Pre-organised session - Analyzing Mozart's Operas: External Stakes, Intrinsic Challenges
Chair: Nathan Martin
In a recent review, Deborah Burton called for “the entrance of theorists into the field of opera analysis,” a field “long . . . dominated by musicologists” but now allegedly abandoned by them “in favor of a phenomenological approach based on memory and listening experience.” If opera analysis no longer seems to figure self-evidently among “the most vital and interesting areas of musical research today,” as it once did for James Webster, it has nonetheless been quietly yet diligently pursued by music theorists across the last decades, even if frequently in the margins of other projects. In light of Burton’s polemicizing, as well as Mary Ann Smart’s independent call for renewed attention to opera analysis, it seems appropriate to highlight this ongoing work. The time has come to reincorporate opera analysis into the resurgence of interest in eighteenth-century music and music theory that has marked music theory in the last decades.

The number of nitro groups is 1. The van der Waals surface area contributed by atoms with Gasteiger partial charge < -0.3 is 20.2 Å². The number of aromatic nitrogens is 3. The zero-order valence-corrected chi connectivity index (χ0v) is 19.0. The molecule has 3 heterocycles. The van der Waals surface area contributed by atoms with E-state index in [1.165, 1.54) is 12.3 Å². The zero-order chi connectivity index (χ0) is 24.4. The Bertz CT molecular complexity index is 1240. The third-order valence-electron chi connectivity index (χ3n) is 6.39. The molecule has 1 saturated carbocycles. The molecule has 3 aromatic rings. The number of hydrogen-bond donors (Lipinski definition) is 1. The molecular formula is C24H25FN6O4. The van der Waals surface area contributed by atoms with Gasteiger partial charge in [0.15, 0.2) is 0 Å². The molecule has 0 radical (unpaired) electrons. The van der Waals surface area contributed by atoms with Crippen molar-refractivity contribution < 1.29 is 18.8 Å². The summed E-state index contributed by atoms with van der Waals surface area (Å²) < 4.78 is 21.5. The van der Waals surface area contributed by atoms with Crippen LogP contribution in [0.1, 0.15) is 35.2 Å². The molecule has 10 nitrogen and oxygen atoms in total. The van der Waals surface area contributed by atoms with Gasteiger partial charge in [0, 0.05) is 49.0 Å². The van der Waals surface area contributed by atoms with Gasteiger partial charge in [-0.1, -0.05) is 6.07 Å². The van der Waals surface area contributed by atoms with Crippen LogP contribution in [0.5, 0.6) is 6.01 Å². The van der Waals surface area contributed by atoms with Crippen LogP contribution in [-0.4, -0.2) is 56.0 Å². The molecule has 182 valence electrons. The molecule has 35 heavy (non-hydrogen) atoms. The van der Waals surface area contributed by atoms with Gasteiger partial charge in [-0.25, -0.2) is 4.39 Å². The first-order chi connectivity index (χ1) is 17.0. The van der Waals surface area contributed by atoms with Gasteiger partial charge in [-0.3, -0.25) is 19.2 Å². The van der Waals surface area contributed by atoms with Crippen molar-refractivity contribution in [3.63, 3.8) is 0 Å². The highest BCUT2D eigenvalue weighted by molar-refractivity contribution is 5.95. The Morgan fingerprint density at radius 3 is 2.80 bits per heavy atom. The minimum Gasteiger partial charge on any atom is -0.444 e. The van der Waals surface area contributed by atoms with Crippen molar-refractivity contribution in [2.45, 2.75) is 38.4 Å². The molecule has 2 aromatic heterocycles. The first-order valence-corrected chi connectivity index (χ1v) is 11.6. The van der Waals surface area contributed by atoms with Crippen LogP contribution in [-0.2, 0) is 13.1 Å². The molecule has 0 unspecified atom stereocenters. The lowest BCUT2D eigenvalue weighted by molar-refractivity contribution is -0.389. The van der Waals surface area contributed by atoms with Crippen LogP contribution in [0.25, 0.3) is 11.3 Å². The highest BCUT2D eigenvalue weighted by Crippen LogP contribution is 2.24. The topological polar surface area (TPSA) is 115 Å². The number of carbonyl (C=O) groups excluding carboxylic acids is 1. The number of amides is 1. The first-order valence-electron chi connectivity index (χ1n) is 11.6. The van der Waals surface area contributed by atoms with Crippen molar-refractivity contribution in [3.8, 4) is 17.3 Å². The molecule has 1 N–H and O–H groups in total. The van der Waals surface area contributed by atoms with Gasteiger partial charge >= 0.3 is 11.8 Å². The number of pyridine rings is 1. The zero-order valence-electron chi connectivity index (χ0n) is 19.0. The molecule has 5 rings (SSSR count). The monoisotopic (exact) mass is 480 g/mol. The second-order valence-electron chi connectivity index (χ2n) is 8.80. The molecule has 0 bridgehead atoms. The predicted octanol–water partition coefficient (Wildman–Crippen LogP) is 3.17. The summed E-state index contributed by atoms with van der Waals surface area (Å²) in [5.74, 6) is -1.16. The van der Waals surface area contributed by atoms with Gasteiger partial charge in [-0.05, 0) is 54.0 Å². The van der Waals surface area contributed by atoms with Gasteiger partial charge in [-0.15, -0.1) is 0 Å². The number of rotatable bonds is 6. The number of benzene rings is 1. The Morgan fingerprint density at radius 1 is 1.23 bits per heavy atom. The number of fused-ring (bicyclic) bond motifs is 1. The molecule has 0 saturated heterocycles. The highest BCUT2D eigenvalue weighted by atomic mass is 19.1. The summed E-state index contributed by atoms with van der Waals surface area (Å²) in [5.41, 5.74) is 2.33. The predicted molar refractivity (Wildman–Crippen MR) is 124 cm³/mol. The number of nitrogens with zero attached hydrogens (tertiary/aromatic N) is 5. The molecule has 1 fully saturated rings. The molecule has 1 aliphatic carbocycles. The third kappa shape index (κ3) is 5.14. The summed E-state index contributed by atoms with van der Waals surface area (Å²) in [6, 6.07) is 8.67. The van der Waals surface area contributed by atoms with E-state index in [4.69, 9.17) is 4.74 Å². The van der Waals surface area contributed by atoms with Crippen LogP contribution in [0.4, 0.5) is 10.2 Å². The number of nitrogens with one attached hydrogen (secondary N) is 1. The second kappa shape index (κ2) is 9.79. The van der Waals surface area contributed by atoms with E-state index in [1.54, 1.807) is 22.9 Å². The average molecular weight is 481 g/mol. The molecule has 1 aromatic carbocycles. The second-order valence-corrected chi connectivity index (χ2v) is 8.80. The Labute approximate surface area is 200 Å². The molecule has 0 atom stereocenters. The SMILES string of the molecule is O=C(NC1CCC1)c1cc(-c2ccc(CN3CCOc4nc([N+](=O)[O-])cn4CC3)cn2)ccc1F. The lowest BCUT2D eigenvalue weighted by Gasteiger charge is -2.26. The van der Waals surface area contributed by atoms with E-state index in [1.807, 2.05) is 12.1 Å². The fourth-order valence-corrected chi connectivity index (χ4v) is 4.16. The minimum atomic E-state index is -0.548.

Collectively, the five papers in this session offer a kind of panorama or group portrait of the “living options” (William James) available for analyzing Mozart’s operas. In so doing, they undertake to draw together the various strands of analytical work on this repertoire that are currently scattered throughout the secondary literature, to begin synthesizing these disparate threads, and in so doing to provide a foundation for future analytical and theoretical work on Mozart’s operas.